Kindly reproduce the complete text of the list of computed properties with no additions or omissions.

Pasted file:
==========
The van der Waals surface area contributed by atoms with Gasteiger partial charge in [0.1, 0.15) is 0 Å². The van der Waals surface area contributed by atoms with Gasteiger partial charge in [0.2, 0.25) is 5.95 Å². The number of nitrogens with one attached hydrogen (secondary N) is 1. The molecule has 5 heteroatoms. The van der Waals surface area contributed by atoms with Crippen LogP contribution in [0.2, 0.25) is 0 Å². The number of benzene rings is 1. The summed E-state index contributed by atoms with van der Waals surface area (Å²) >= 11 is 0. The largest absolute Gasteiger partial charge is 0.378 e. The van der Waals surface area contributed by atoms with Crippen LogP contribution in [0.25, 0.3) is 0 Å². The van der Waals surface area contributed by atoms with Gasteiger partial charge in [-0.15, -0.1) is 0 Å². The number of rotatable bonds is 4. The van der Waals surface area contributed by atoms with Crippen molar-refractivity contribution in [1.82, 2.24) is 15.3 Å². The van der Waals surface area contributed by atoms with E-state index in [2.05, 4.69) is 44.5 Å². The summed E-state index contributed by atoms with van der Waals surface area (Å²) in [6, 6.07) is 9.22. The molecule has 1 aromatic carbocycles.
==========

The van der Waals surface area contributed by atoms with Gasteiger partial charge in [0.1, 0.15) is 0 Å². The van der Waals surface area contributed by atoms with Gasteiger partial charge in [0.2, 0.25) is 5.95 Å². The number of nitrogens with one attached hydrogen (secondary N) is 1. The molecule has 5 heteroatoms. The van der Waals surface area contributed by atoms with Crippen LogP contribution in [0.2, 0.25) is 0 Å². The number of benzene rings is 1. The summed E-state index contributed by atoms with van der Waals surface area (Å²) >= 11 is 0. The largest absolute Gasteiger partial charge is 0.378 e. The van der Waals surface area contributed by atoms with Crippen LogP contribution in [0.25, 0.3) is 0 Å². The van der Waals surface area contributed by atoms with Gasteiger partial charge in [-0.15, -0.1) is 0 Å². The number of rotatable bonds is 4. The van der Waals surface area contributed by atoms with Crippen molar-refractivity contribution in [1.82, 2.24) is 15.3 Å². The van der Waals surface area contributed by atoms with E-state index in [2.05, 4.69) is 44.5 Å². The summed E-state index contributed by atoms with van der Waals surface area (Å²) in [6, 6.07) is 9.22. The molecule has 1 aromatic carbocycles.